Led by SEC whistleblower lawyer Jordan Thomas, team secures substantial monetary award for client who reported wrongdoing in high-profile case
NEW YORK (June 9, 2016) — Labaton Sucharow LLP, which established the nation’s first practice exclusively dedicated to representing Securities and Exchange Commission (SEC) whistleblowers, is pleased to announce that the SEC has awarded more than $17 million to a whistleblower represented by the Firm for exposing significant wrongdoing in the financial services industry.
The award represents the second largest to date from the SEC Whistleblower Program, which is now entering its sixth year. The program allows eligible whistleblowers to receive between 10 and 30 percent of the total monetary sanctions collected in a successful enforcement action.
Labaton Sucharow’s whistleblower client provided high-quality information that led to sanctions against a major player in the financial markets. In this case, as in others, the whistleblower elected to remain anonymous to avoid retaliation and blacklisting. The SEC does not disclose the specific cases where whistleblowers played a role in order to prevent indirectly revealing the identity of the whistleblower.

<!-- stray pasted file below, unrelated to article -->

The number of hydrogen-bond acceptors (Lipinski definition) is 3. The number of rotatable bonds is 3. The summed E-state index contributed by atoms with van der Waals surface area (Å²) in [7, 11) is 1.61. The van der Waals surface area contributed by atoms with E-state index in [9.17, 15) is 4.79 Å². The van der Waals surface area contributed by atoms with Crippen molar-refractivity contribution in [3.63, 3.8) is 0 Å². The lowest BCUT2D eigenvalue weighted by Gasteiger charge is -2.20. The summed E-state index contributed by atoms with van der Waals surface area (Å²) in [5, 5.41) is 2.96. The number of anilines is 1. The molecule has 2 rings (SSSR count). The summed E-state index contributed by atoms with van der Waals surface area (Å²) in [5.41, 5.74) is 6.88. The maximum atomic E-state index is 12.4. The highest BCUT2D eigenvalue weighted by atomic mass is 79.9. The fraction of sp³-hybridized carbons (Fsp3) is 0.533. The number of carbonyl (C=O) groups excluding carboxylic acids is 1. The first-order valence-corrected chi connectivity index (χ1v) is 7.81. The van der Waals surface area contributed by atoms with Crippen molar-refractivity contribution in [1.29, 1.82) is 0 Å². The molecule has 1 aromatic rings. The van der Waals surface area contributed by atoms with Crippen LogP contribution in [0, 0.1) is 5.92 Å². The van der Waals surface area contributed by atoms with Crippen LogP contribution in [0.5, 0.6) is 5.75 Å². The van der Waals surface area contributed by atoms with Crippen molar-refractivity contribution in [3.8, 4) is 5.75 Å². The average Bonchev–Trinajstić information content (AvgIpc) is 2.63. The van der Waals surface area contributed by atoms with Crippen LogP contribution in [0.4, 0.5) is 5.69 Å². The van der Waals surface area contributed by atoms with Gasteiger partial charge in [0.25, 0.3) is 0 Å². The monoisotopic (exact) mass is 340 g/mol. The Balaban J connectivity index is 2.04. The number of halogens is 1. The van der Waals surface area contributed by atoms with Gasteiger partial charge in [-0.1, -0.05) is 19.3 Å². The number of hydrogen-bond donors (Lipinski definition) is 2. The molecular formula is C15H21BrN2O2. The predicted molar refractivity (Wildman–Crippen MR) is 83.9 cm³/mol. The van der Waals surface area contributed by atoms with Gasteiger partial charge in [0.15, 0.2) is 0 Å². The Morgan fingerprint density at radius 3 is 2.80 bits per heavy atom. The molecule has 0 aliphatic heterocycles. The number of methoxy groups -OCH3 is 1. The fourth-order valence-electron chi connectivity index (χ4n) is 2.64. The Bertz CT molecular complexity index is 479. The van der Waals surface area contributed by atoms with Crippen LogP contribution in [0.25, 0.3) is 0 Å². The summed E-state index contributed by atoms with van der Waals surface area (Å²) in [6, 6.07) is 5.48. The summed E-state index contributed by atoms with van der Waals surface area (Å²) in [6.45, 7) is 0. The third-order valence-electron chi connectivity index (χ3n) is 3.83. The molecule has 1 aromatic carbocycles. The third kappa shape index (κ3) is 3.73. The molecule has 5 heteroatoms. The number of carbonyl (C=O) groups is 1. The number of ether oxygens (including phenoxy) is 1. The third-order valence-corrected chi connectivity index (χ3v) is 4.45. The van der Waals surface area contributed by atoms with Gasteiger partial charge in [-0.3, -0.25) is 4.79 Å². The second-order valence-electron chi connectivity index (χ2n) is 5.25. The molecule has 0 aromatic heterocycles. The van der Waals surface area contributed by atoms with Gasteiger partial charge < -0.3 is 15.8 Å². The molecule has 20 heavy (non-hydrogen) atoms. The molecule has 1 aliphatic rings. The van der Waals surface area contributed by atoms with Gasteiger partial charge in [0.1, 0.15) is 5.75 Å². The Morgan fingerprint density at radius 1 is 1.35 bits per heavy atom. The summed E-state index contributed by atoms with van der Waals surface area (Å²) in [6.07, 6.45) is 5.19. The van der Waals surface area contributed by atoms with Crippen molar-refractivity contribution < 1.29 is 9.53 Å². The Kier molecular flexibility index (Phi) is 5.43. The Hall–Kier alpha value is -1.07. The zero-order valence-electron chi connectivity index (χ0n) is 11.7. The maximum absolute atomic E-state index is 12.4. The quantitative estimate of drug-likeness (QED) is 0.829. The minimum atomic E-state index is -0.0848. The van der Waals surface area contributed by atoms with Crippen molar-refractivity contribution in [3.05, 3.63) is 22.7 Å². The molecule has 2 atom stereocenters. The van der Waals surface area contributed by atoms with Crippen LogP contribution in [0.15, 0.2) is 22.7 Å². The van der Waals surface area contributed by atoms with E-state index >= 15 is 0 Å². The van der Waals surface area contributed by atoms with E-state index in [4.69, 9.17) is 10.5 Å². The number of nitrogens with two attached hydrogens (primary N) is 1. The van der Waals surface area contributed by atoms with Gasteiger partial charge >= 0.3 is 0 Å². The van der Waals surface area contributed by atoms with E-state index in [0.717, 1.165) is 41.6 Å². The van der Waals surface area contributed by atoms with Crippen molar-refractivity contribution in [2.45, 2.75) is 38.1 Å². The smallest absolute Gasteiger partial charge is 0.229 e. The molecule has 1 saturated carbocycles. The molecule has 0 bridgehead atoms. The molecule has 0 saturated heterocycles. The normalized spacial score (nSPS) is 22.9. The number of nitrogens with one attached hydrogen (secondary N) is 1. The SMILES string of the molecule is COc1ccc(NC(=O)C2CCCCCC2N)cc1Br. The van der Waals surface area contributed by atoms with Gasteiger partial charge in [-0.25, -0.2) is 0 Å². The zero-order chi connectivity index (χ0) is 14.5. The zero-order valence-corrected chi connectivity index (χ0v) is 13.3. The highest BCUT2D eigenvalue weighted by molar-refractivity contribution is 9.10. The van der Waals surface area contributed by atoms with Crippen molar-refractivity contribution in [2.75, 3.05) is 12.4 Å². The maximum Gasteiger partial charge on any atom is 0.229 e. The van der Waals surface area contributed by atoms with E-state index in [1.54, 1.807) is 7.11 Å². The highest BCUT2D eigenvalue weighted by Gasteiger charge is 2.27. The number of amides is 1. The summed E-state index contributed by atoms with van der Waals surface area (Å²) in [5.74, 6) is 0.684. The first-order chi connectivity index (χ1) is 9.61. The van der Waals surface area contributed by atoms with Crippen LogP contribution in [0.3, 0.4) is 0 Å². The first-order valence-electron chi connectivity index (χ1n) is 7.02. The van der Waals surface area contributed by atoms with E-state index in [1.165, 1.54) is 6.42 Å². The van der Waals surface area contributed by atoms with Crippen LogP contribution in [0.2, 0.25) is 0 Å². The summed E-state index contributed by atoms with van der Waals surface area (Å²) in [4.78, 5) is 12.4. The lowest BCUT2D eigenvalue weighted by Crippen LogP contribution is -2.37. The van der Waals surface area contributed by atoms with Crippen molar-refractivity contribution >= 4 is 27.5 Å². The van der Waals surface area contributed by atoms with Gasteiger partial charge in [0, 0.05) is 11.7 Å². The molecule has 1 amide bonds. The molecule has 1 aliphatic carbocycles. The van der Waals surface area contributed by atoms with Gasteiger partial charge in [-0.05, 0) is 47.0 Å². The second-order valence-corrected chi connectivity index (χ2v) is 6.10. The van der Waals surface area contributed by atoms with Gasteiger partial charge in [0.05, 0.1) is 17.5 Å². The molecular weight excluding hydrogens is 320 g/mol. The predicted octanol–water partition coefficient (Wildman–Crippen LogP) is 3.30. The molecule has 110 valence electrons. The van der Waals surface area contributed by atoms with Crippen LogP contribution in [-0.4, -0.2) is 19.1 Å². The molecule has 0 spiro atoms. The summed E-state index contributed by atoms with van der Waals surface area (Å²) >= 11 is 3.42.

“My client blew the whistle when others in the financial services industry were content to remain silent and allow investors to be harmed,” said Jordan A. Thomas, SEC whistleblower attorney and Chair of Labaton Sucharow’s Whistleblower Representation Practice. “In the coming years, I predict that many of the SEC’s largest and most significant cases will be the result of courageous whistleblowers. This is just the beginning.”
Thomas also represented the first officer of a public company to receive a whistleblower award and, in a separate instance, worked on the first case in which the SEC successfully charged an employer with retaliating against a whistleblower.
Due to the unique protections and incentives offered by the SEC Whistleblower Program, eligible whistleblowers—including Labaton Sucharow’s client in this case—have the ability to report possible federal securities violations anonymously with employment protections and the opportunity to earn substantial monetary awards. To ensure that adequate funds are available to pay awards, Congress has established a replenishing Investor Protection Fund, which has a current balance in excess of $400 million.